This year, 2020, is completely different to other years due to the ongoing pandemic that is gripping the world. It causes us to reflect more frequently on the meaning of death and the fragility of human life. Of course, thinking about the end of our lives can be disconcerting because we do not know how to deal with the transition from life to death unless we are enlightened by the faith. Thinking about a reality outside the boundaries of time that is characterised by mystery can generate a sense of agitation or even fear; however, it is beneficial for us to consider the nature of death and to ask the reasons why we pray for the dead.
Each year on the 2nd November, the Church celebrates the passage from earthly life to eternal life in a special way with the feast of All Souls. This passage can be considered a trauma because when God in his perfect wisdom created our body and our soul, he created them to always be united. However, even in death we can see that there is a grace from the Lord. Our body is destined to corruption, to decompose and return to dust, because of sin. The Sacred Scriptures say, “ […] Until you return to the ground, from which you were taken; For you are dirt, and to dirt you shall return!” (Gn 3, 19). This return to the earth is an expression of divine mercy, which gives us the grace to be reborn to new life through the death and resurrection of Jesus Christ. His Resurrection prefigures the future of glory reserved for our bodies and our souls after the sleep of death. From the very beginning, the Church has spoken of death as a rest, a sweet sleep. In fact, the word "cemetery" was first used by the early Christians and it means "dormitory", that is, a resting place where one awaits the Resurrection. Thus, the painful separation we experience today when someone we love dies, or the feeling of worry that arises when we think of our own death, diminishes before the unspeakable image of what the Lord has prepared for us: eternity, eternal happiness together with God and all the angels and saints.
One question remains to be answered. If Jesus has already guaranteed us eternal life with his Redemptive death, why do we still have to pray for the dead? The Church teaches us that, through the sacraments, we have a life of union with God, an anticipation of that profound and perfect union that will take place in Heaven. However, we are not totally holy or saintly because of sin and, even if we have returned to union with God through the sacrament of Confession, we need purifying. Whilst we live, we can profit from indulgences to obtain this purification. The Church teaches us:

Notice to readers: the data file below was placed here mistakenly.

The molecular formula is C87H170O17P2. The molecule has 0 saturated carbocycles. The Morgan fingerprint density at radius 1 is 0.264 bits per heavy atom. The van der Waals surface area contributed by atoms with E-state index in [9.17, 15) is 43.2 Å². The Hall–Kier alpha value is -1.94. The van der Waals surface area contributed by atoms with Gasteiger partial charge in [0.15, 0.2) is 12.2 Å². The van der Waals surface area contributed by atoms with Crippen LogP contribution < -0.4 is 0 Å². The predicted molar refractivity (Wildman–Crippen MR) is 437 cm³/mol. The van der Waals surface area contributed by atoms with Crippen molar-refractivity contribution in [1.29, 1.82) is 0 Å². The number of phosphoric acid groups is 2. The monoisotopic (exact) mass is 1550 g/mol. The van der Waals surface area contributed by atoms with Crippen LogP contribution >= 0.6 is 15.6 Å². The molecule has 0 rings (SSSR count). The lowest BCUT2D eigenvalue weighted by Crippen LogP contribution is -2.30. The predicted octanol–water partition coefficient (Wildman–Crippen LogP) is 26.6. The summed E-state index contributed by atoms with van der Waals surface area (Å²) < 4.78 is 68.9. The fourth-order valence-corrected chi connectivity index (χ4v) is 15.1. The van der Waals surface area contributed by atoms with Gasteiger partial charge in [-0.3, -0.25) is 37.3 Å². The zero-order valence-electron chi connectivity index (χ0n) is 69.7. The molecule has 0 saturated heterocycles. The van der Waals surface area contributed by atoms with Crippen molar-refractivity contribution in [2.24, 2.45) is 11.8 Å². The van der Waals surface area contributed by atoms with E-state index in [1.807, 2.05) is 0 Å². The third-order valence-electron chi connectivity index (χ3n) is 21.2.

" An indulgence is a remission before God of the temporal punishment for sins, whose guilt is forgiven, which a properly disposed member of the Christian faithful obtains under certain and clearly defined conditions through the intervention of the Church, which, as the minister of Redemption, dispenses and applies authoritatively the treasury of the expiatory works of Christ and the saints.”(The Handbook of Indulgences, n. 1).
In her generous maternity, the Church distributes the divine gifts in many ways, when, with the appropriate dispositions, we strive to say prayers, make pilgrimages and above all exercise charity, the greatest of all the virtues.
Our deceased brothers may have died without having had the opportunity to purify themselves. The Church teaches us that in this case the souls go to Purgatory, a place of expiation, where they suffer above all because they have yet achieved that perfect union with God. They need our prayers and our works of charity and, above all else, the Sacrifice of the Holy Mass to make them ready for heaven. This offering of ours contributes significantly to minimising the suffering of our brothers who, once purified, are freed from Purgatory and enter the Glory of the Blessed.
In this month of November, in a special way, we pray with great confidence for our deceased brothers and we offer to the Lord, through the hands of the Virgin Mary, all our little sacrifices and prayers for those who can no longer earn merit for themselves. Let us also remember the abandoned souls who have no one to pray for them. In their turn too, once we pass from this life, they will intercede for us and help us walk towards our true homeland!
Eternal rest grant unto them O Lord, and let perpetual light shine upon them. May they rest in peace. Amen.
Our Lady, helper of souls in purgatory, pray for us.